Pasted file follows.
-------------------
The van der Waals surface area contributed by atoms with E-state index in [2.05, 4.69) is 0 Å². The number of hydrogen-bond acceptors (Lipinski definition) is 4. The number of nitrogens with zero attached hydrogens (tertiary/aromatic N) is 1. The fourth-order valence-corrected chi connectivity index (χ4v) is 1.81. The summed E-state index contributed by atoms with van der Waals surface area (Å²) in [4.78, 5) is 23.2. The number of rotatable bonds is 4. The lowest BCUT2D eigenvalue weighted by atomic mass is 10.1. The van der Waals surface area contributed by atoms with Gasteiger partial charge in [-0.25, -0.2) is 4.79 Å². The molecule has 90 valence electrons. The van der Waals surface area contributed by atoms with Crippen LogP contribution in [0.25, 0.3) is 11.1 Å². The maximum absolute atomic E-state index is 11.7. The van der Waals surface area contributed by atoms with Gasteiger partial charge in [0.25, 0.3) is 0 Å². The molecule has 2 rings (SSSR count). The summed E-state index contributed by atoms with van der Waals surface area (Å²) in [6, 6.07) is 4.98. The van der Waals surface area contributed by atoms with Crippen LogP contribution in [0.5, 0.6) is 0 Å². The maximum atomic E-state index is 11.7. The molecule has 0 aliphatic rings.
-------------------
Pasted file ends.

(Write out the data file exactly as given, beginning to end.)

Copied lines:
The van der Waals surface area contributed by atoms with E-state index in [2.05, 4.69) is 0 Å². The number of hydrogen-bond acceptors (Lipinski definition) is 4. The number of nitrogens with zero attached hydrogens (tertiary/aromatic N) is 1. The fourth-order valence-corrected chi connectivity index (χ4v) is 1.81. The summed E-state index contributed by atoms with van der Waals surface area (Å²) in [4.78, 5) is 23.2. The number of rotatable bonds is 4. The lowest BCUT2D eigenvalue weighted by atomic mass is 10.1. The van der Waals surface area contributed by atoms with Gasteiger partial charge in [-0.25, -0.2) is 4.79 Å². The molecule has 90 valence electrons. The van der Waals surface area contributed by atoms with Crippen LogP contribution in [0.25, 0.3) is 11.1 Å². The maximum absolute atomic E-state index is 11.7. The van der Waals surface area contributed by atoms with Gasteiger partial charge in [0.25, 0.3) is 0 Å². The molecule has 2 rings (SSSR count). The summed E-state index contributed by atoms with van der Waals surface area (Å²) in [6, 6.07) is 4.98. The van der Waals surface area contributed by atoms with Crippen LogP contribution in [0.5, 0.6) is 0 Å². The maximum atomic E-state index is 11.7. The molecule has 0 aliphatic rings.